I stared. He was holding two soda cans, offering one to me. It was a Mountain Dew, all right. Green and yellow can, red lettering, it was unmistakable. Whatever I had pictured drinking in the afterlife, Mountain Dew was somewhere near dead last on the list. “Uh, no thanks. Where did you get those?”
His can made a hissing sound as he cracked it open. “Had ‘em on me when I went to sleep. I had stolen ‘em from a little street vendor outside the park.” Jones lifted the can and drank the yellow liquid greedily.
I sighed. “I never could stand the stuff. I had a science teacher who used to call it ‘radioactive piss water.’”
Jones spit Mountain Dew all over the back of the seat in front of us, coughing and sputtering. That knocked Bill out of his stupor, and he yowled and jumped off my lap, gouging my legs with his claws. The cat bolted down the center aisle of the bus and disappeared, hissing at me, Jones, and life in general for interrupting his nap.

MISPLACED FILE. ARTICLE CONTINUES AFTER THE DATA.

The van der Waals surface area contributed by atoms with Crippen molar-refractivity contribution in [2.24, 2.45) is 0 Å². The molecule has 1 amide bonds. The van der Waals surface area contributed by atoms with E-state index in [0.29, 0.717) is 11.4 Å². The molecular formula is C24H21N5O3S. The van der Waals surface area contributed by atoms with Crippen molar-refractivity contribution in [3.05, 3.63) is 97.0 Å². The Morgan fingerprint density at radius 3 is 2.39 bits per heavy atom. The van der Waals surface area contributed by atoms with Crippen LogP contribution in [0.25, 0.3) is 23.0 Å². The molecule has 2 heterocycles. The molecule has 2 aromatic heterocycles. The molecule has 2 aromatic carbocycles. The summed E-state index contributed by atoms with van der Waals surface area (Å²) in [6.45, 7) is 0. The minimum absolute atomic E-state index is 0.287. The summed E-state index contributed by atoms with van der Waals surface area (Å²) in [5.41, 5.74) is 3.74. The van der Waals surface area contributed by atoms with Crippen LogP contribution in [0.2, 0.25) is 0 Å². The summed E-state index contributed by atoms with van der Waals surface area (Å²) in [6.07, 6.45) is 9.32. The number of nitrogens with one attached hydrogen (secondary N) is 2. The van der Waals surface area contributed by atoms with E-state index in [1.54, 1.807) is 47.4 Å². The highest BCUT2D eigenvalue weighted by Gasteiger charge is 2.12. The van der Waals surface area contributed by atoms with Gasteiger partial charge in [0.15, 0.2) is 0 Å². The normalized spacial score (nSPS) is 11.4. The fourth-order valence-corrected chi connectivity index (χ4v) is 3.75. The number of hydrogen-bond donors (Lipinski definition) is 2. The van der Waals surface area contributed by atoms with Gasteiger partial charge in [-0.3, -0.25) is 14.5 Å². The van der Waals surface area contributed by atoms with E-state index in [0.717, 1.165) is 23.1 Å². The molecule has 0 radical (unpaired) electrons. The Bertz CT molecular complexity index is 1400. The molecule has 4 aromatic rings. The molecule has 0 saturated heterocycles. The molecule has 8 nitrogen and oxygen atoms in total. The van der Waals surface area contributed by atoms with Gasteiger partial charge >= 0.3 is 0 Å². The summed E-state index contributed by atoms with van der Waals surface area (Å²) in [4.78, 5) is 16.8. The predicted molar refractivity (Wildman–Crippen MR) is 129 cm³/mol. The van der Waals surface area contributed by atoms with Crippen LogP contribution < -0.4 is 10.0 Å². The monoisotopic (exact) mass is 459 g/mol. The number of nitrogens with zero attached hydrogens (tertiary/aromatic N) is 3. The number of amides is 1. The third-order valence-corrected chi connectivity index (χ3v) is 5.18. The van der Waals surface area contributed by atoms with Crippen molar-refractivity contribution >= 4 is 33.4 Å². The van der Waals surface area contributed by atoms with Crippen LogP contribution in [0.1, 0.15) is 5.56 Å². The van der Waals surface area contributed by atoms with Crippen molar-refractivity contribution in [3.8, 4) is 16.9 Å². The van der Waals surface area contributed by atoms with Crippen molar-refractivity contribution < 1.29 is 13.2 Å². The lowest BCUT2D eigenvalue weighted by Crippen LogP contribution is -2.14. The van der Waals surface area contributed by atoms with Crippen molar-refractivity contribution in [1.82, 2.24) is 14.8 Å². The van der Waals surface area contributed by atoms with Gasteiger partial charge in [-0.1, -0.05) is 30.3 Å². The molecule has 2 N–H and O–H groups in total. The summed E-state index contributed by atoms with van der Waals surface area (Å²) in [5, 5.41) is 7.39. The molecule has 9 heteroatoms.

I pounded Jones on the back, ignoring both the scratches on my thighs and the cloud of hobo-stink that rose up when I did so. “Hey! Are you all right? Jones?”
He wheezed, gasped, coughed again, and came up laughing. “Warn me next time before you say something funny, kid! Lord…” He settled back in his seat. I noticed that he put the can aside; I hoped I didn’t spoil his drink for him. “Must have been some science teacher.”
“Mrs. Dillerd? She was the best.” I smiled, but the expression slid from my face as I looked up the aisle where Bill had escaped. “Great. He’s never going to come out from under there without a bribe.”